And so those promises were real. More than I expected, more than I had hoped for. It was sort of magical how all this came about inside me. There were some really dark days when I couldn’t even feel the life inside me enough to hope for anything more than the strength to get out of bed long enough to throw up. Hope has returned.
My mom shared with me the other day three things which she believes make a happy person – First is someone to love, second is something to do, and third, is something to hope for. I have so many people to love I feel as if my heart may explode, I have a renewed sense of my own purpose, there are so many things in my life to do that I have to actually live to be a hundred, I have so much to hope for, things bigger than the carrots at the end of sticks that might be waved at me.
This is happiness, I was promised this at the beginning, I should hardly be surprised that its here, but I am, a little bit.
The wholeness of all this has a gravitational attraction that you can’t deny. I am like a magnet these days, events in my life are working to build me up and catch me up. And so I received an unexpected email from my mom last week and my whole family has decided to help me with a bit of happiness by sending me to the Bonnie Hunt Show before she goes off the air in May.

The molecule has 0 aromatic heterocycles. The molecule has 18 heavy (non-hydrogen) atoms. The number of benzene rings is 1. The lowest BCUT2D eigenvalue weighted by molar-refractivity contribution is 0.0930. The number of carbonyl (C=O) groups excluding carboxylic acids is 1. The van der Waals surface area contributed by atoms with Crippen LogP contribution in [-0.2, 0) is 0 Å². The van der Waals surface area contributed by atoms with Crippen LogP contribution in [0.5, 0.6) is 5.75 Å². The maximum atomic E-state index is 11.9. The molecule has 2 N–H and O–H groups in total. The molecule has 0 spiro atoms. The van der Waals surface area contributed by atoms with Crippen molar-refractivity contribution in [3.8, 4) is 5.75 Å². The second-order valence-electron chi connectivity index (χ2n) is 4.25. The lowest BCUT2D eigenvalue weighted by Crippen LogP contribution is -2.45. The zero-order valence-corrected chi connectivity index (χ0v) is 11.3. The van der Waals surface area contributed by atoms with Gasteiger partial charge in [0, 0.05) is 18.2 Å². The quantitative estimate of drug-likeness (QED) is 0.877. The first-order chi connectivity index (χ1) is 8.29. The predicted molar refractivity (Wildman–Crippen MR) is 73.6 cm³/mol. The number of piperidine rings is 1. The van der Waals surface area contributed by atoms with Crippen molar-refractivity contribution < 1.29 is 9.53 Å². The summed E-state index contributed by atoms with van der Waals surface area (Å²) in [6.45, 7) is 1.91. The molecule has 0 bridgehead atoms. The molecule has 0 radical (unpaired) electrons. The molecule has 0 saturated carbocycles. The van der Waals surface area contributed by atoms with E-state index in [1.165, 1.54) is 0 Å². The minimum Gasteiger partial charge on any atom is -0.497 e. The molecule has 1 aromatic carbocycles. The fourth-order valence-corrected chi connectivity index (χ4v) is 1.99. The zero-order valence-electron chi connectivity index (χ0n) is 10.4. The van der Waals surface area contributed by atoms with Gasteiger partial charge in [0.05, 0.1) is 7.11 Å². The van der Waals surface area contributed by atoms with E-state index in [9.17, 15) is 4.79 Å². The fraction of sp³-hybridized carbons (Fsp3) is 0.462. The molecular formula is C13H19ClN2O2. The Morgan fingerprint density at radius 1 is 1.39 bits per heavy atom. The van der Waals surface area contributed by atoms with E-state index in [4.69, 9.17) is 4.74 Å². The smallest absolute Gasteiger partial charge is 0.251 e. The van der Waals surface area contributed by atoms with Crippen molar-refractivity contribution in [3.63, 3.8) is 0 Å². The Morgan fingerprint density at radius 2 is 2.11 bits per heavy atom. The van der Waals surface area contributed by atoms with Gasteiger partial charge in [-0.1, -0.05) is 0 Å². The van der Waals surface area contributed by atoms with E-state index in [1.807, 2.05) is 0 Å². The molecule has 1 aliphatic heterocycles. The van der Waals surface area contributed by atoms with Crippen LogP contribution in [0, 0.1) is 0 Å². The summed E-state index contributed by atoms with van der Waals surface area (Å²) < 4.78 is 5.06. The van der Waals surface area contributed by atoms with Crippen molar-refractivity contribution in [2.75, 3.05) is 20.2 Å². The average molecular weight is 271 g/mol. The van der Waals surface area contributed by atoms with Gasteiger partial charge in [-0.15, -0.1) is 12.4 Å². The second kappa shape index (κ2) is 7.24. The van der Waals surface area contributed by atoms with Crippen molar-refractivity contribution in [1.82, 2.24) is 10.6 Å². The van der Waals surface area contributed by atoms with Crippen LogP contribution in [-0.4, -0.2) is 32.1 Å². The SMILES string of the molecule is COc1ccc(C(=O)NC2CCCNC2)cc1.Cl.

I am beside myself! Touched doesn't begin to describe it. I immediately wrote to Bonnie Hunt and asked her about tickets (if you feel compelled, please write to her too, and ask her to send me some! www.bonniehuntshow.com) – I explained to her that in the throngs of addiction, there were days when I would get lost in her hour of television, that it provided me with a window to the world and a reminder that the rest of the world was going on, and the world was pretty happy about it. I know it seems silly, but life was pretty empty back then. And I mentioned that I keep a count of the loss of this hour, not the loss of drunkenness, and this is why I mention the days since I saw her show on this blog.
I mentioned that you can only be successful at something if many people want you to be, it fills my brain with more molecules of hope than one person should be allowed to have, to know that my family wants to offer me something like this. It also means that they believe in me.
I was promised this, too. And here it is. And do you see the beauty in this gift, because I have to attend the show before I graduate, this is not a carrot at the end of a stick, this is a gift because I am loved and because the people in my life want me to be successful, and they want me to kow it. Another promise, made good.
I was thinking about this as I drove into work this morning, and I stopped at a light and looked at myself in the mirror and I realized another promise that was made to me that was made good on… as I looked at myself in the mirror, I realized, indeed I had seen the love of my life just by SITTING in the car, and it was me.
Have a good week all.
DAYS SOBER: 310 DAYS
DAYS SINCE I SAW THE BONNIE HUNT SHOW: 301
DAYS UNTIL I SEE THE BONNIE HUNT SHOW: ????
Posted by The Drover at 12:08 PM